Reblog: A Tribute to Roger Zelazny


by Trent Zelazny

Happy birthday, Dad.

“From far, from eve and morning
and twelve-winded sky,
the stuff of life to knit me blew hither:
here am I.”

I never thought I would ever be sitting here at my computer writing something like this. The story I would like to tell is far too complicated. So I shall tell another story, and shall attempt to be brief.

Most children, at an early age, look up to their mother or father, see them as heroes, as mythical demigods, invincible beings, what have you. They are our providers; they take care of us. In a sense, they are gods. I was not an especially weird child for seeing my father in this light. When I was a little boy, Dad was the greatest man in the world. He was my hero. I wanted to be just like him when I grew up (more on that in a minute). Unfortunately, when young innocent children reach those dreadful teenage years, for whatever nebulous reason, these same all-powerful adult figures are suddenly, in the eyes of adolescence, regarded as uncool. They become the last people in the world some teenager wants to be seen with. I don’t know why this is, but most of us know that it is.

I would be lying if I said I was not guilty of this same outlook. I was nothing special, just another naïve kid who foolishly thought I could rule the world (with what, I don’t know). Sometimes, though, I’ve wondered if there was more to it than that.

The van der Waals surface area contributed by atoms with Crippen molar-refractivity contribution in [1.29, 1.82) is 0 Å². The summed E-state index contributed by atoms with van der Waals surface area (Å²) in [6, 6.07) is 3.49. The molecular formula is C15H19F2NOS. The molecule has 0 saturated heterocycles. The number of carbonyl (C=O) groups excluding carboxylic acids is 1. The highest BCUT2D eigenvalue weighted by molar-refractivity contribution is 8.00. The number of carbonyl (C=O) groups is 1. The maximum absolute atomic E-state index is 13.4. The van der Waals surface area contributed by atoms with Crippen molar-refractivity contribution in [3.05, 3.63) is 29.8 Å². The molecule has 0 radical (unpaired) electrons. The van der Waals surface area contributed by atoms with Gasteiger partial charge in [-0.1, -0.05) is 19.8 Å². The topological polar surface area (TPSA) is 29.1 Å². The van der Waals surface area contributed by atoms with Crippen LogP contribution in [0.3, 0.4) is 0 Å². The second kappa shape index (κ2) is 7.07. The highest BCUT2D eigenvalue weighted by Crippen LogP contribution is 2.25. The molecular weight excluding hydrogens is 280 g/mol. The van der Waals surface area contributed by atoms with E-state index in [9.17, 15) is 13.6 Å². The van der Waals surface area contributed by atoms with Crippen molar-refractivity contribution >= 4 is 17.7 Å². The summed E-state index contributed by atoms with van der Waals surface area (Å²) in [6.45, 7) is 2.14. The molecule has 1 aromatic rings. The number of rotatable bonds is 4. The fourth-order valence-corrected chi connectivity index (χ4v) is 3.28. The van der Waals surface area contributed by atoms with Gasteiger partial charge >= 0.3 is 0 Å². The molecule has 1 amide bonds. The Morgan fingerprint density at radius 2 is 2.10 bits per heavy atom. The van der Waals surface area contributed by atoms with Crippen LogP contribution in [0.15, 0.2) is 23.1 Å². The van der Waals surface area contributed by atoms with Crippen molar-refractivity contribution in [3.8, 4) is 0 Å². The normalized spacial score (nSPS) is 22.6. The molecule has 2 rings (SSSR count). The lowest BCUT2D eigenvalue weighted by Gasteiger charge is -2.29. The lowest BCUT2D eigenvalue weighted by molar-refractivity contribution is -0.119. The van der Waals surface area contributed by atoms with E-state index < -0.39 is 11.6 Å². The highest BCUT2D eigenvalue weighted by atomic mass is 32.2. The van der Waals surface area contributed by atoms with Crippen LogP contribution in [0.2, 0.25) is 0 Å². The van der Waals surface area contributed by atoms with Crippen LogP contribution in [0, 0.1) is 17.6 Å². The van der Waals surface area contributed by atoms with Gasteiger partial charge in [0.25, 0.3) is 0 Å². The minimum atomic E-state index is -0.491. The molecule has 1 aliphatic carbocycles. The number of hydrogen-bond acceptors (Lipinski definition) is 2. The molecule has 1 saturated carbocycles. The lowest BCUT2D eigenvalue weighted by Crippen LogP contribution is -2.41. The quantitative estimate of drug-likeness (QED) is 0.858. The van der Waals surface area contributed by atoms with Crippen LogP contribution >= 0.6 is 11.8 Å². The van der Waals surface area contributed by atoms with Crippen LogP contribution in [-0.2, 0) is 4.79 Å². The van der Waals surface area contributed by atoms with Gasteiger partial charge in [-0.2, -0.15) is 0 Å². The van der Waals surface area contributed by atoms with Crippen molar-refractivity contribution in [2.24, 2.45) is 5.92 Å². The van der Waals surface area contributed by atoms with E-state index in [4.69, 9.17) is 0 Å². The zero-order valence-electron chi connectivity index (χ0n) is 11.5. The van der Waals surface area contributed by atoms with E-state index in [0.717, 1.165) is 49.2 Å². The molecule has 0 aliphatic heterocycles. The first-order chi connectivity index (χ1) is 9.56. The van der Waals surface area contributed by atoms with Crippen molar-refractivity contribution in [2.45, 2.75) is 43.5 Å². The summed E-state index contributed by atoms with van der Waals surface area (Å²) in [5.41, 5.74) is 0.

My older brother Devin and I were both very much into horror films and comic books when we were kids. I still love horror now. My father noticed this interest we had and encouraged it in both of us. He rented us scary movies any sane parent wouldn’t let their kids watch even after they had kids of their own. He bought us comics, told us spooky stories. I can remember being so young that I was barely able to write and I wanted to write stories like Dad. But I wanted to write scary stories. I wanted to remake Friday the 13th Part 3 or something, only in words. Hell of a goal, huh? But hey, that’s how these things develop, right?

My father gave me this old clunker of a word processor typewriter, the kind with the little LED display about the length of a stingy stick of Juicy Fruit and the body shaped like a reject from George Lucas’ model spaceship department. Where he got this machine, I do not know. I do know that I typed on it a lot, never much of anything special (I was just learning to write, let alone type) until the day at my grandmother’s house when I completed my very first short story. It was called, I believe, “Ax Killer,” and it was a six-year-old’s conglomeration of bits from different horror films, sewn painfully together with no plot, no characterization, nor anything else of literary value. Basically lots of “AAAHHHH!” with misspellings and little to no grammatical usage. Still, I was proud of all two and half double-spaced pages I had cranked out.

After discouragement from my grandmother, I didn’t write again until I was almost in high school, close to the end of my eighth grade year. It was quite a while yet before it would have any true significance. My English teacher, Lynn Woodard, decided to take a break from the usual this and that, and told everybody to take out their notebooks. For the first half of class we were to write a short story about anything we wanted. For the second half we were going to read them.

I don’t know why it was that, for one of the only times in the past ten years, I decided to put pen to paper that day. Maybe I was just inspired. Whatever it was, I wrote a story, connecting a random string of events with random nonsensical dialogue. I understood stories. I didn’t understand writing them. I’d given up on that when I was six. Continue reading